Horse-Showing History

A look back at the thrills of reining at the 2006 World Equestrian Games.

The individual gold medal for reining at the 2006 World Equestrian Games in Aachen, Germany, was decided by a runoff between two of the best horses and riders on the planet. Both had scored an eye-popping 230 on their first run – a record for any major European reining competition. The arena was packed to overflowing with wildly enthusiastic Europeans who embraced a sport relatively new to them, wholeheartedly. Every square inch of standing room was taken, and the roar of the crowd made it nearly impossible to speak above the din.

Frank Costantini, the Federation Equestre Internationale reining committee chairman and president of the National Reining Horse Association’s  Reining Horse Sports Foundation, recalled the experience, “It was simply an honor to be there that day.”

Earlier in the WEG team competition, Team USA, consisting

of Dell Hendricks, Tim McQuay, Matt Mills and Aaron Ralston, had squeaked by the Canadians (Luke Gagnon, Francois Gauthier, Lance Griffin and Duane Latimer) by one point to earn the team gold medal. Italy, Germany and Switzerland followed.

Then, after two days’ rest, the 21 top-scoring horses were invited to return to vie for individual honors. All of the U.S. and Canadian team competitors were back; both Switzerland and Germany qualified three contenders; Italy and Belgium, two; and Brazil, Austria and Great Britain were each represented by one competitor.

“It’s very hard to convey the level of excitement generated by the equestrian competition, and especially the reining,” Frank says. “Not only was the stadium packed for the individual event, but in the town square, there were big-screen televisions, broadcasting the competition to literally thousands of people gathered to watch.”

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For the individual competition, Tim and Mister Nicadual (Mister Dual Pep-Nicacheka by Reminic) were the 19th to go. Tim, NRHA’s only $2 million man at the time, and the big-stopping stallion knew how to please the crowd. They entered the arena at a dead run, and laid down a 20-foot sliding stop. The deafening cheer that erupted continued until the pattern was complete. Their score: a record 230 points.

At the in-gate were Aaron and Smart Paul Olena (Smart Chic Olena-Paula Tari by Tari Glo).

“ ‘Paul’ gave me everything he had, I could not have asked for anything more,” Aaron later told the Journal.

Everything he had was good for a 227 that day. Then it was time for the final competitors, Team Canada’s Duane and Hang Ten Surprize (Hangten Peppy-Mizzen Topsail by Topsail Cody). They’d earned the high score in team competition – 225.5 – but Duane knew well that a repeat would not be good enough for gold in individual competition that day.

After their last sliding stop, he dismounted and gave the plucky little bay a grateful pat on the shoulder. As the announcer gave their score – 230 – pandemonium broke out in the stands. The crowd knew immediately that meant a runoff.

“Imagine the loudest rock concert crowd you’ve ever heard,” Frank says, “and this was louder!”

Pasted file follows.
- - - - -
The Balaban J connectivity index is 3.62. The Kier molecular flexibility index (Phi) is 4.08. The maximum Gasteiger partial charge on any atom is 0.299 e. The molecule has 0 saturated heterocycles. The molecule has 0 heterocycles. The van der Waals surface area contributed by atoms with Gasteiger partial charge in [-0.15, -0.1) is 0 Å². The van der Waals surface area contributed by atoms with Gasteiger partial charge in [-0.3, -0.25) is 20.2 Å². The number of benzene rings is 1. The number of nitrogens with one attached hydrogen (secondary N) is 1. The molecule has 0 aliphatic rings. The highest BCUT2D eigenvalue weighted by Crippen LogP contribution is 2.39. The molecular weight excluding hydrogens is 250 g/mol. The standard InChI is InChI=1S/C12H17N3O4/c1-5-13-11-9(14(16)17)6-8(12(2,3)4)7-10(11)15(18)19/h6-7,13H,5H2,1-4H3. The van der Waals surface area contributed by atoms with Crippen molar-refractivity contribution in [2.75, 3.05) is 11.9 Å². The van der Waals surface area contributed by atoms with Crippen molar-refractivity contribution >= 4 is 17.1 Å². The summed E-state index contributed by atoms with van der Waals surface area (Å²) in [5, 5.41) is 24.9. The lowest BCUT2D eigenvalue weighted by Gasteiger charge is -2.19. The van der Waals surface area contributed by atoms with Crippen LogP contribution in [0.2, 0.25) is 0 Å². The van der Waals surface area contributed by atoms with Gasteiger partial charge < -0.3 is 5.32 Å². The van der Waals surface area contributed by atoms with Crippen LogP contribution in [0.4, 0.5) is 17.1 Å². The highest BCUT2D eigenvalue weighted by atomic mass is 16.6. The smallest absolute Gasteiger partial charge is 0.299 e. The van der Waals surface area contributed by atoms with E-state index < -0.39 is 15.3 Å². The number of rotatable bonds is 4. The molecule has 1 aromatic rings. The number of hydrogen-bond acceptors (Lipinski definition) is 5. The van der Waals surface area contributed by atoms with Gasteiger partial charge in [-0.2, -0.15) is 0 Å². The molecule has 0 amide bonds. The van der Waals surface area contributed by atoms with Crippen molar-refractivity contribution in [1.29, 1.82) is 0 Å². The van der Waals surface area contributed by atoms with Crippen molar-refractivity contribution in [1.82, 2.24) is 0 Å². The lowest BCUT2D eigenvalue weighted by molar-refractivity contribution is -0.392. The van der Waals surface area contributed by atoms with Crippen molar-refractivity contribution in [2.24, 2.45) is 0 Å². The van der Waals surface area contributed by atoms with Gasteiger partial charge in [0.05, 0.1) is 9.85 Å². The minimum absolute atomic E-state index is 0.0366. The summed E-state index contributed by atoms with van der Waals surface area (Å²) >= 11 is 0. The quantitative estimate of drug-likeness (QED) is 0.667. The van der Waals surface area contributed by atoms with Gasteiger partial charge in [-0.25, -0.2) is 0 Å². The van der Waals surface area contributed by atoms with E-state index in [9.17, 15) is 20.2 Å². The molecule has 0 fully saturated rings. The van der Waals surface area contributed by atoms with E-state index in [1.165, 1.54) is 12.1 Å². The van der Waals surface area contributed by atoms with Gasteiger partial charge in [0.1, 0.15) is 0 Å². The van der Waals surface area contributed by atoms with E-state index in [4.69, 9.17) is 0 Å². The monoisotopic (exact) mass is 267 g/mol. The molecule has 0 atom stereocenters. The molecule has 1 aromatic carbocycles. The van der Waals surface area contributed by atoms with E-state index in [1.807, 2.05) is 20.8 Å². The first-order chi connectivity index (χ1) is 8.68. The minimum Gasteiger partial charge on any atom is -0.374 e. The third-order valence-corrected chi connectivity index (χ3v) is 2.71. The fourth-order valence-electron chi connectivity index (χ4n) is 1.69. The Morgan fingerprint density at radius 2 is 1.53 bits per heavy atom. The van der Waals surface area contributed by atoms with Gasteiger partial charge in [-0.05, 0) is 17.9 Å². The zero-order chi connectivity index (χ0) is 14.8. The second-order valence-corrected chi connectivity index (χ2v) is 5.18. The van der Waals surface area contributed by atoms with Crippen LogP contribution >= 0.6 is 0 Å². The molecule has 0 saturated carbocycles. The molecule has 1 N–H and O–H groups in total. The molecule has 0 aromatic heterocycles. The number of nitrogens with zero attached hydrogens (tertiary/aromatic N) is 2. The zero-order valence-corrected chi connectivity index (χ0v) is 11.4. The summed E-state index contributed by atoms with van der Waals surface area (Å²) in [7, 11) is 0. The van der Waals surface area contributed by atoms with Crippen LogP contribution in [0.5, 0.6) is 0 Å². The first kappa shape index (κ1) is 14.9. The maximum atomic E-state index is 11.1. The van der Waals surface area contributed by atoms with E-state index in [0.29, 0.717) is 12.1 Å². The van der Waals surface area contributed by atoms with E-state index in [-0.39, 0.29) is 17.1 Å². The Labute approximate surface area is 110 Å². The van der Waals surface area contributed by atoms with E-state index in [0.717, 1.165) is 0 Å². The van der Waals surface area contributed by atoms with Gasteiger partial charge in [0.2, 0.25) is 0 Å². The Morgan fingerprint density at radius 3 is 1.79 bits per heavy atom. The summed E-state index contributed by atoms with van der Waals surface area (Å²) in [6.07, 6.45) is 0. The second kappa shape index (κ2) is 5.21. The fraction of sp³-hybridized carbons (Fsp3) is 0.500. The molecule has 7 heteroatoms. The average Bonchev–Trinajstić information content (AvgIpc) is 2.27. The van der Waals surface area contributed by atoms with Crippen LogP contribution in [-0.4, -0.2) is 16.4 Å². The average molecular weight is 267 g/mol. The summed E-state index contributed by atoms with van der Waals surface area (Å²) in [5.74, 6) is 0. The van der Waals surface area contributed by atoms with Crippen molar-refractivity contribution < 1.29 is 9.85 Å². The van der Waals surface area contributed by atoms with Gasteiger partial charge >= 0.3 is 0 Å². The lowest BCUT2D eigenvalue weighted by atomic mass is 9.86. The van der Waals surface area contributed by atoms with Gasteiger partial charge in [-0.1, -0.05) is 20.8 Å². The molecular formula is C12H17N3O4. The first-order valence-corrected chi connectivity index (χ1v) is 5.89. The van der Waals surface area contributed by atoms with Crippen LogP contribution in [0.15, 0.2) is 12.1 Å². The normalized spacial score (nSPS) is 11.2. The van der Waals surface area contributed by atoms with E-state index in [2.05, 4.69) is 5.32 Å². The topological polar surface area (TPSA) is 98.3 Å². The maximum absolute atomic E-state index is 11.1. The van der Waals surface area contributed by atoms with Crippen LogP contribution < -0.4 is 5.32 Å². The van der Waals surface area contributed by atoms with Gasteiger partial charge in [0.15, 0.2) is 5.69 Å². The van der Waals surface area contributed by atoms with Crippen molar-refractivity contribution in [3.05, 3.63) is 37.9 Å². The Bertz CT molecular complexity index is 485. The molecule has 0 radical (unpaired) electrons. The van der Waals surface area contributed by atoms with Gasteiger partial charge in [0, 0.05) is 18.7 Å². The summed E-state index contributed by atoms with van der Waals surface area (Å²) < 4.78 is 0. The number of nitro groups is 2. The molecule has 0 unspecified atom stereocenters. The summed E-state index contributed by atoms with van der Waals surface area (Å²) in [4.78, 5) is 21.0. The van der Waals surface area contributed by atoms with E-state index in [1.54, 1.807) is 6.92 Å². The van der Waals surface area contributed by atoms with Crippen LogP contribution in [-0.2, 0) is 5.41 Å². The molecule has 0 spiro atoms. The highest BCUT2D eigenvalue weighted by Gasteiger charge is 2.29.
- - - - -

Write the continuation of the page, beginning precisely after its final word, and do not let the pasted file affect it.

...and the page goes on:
There was barely time for the horses to catch their breath as the arena was dragged, and the runoff began.

“It is amazingly hard to have two runs of that magnitude so close together,” Frank says. “Even elite athletes like those two horses must’ve been pretty spent after their first runs. It’s a testament to the abilities of both horse and man.”

Once again, Tim and Mister Nicadual entered the arena and stopped big. The crowd’s approval was so deafening, however, that Tim indicated to the audience to back off the volume. Later, he explained that the almost excessive noise could make it a challenge for a horse to settle and tend to the job at hand.

Tim and Mister Nicadual didn’t have any problem tending to the business at hand, until the stallion added an unscripted lead change to the pattern. The savvy crowd gasped.

“I probably softened my hand just a split second too much,” Tim said after the run.

That said, they still earned a 226, which was remarkable by any measure. And the bar they set remained high.

Duane and Hang Ten Surprize entered the arena at a run, and their energy and the precision of their pattern belied any fatigue they might have felt. The crowd cheered mightily from beginning to end. And their score – 228 – was good for individual gold.

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“I was just very, very lucky today,” Duane modestly told the Journal afterward. “My horse was awesome, and he had a really impressive two runs. This is the first international competition for both of us, and I am just thrilled. It’s definitely been the loudest arena I have ever competed in, and seeing so much enthusiasm was great.”

Duane took his golden place of honor on the podium, with Tim collecting the silver individual reining medal and Aaron the bronze. The remaining Team USA members Matt Mills with Easy Otie Whiz and Dell Hendricks and Starbucks Sidekick earned fourth and fifth place, respectively, a fine showing for American competitors.

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But by any standard, those who competed in Aachen in 2006 set the bar high for everything to follow. No one who was there will ever forget the thrill of two reining competitors scoring a record 230 points, or the runoff that had fans hollering until they were hoarse.

Frank had only one thing left to say:

“It was a shame that the gold could not have gone to both.”